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Elusive Togetherness:
Church Groups Trying to Bridge America's Divisions
Paul Lichterman

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COPYRIGHT NOTICE: Published by Princeton University Press and copyrighted, © 2005, by Princeton University Press. All rights reserved. No part of this book may be reproduced in any form by any electronic or mechanical means (including photocopying, recording, or information storage and retrieval) without permission in writing from the publisher, except for reading and browsing via the World Wide Web. Users are not permitted to mount this file on any network servers. Follow links for Class Use and other Permissions. For more information, send e-mail to permissions@press.princeton.edu

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Introduction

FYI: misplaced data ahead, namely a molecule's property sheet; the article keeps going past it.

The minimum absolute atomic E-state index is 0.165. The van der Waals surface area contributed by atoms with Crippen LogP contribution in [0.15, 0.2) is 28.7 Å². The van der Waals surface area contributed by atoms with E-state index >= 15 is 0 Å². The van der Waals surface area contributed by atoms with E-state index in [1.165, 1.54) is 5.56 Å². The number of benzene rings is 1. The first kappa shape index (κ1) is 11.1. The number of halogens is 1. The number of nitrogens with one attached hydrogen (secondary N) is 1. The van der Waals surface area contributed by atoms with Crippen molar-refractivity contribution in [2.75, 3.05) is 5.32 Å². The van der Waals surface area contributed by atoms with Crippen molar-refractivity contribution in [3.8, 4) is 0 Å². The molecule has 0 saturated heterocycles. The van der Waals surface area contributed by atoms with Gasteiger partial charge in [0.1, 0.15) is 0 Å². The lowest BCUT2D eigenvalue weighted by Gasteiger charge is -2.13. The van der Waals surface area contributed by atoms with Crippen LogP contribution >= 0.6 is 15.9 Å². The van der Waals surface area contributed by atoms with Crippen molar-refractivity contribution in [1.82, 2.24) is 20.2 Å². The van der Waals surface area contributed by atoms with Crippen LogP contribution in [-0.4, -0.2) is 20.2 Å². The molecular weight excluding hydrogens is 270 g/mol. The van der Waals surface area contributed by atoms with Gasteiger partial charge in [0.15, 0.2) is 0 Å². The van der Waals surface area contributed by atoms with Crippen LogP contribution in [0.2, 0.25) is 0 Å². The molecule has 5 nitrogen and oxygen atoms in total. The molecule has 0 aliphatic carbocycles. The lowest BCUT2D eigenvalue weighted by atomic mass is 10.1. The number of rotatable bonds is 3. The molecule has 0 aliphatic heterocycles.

IT WOULD have been hard to guess from the beige linoleum tile floor, the white cinderblock basement walls, or the big aluminum coffee pots labeled "regular" and "decaf" standing at attention near the doorway. You would not know it from scanning the people in the room, either. Here were late middle-aged, white church volunteers in cotton shirts and tan slacks. Neither the scene nor the people would look very remarkable to many middle-class people in the American midwest. But soon after the director of the Urban Religious Coalition opened this meeting in the basement of Lakeburg Presbyterian Church, on September 18, 1996, it struck me that something historic was happening. Lakeburg's religious community was going to define caring in a new, ambitious way. Church groups were going to build new relationships with social service providers and community action groups, as they responded to the drastic social welfare policy reforms that President Clinton recently had signed into law.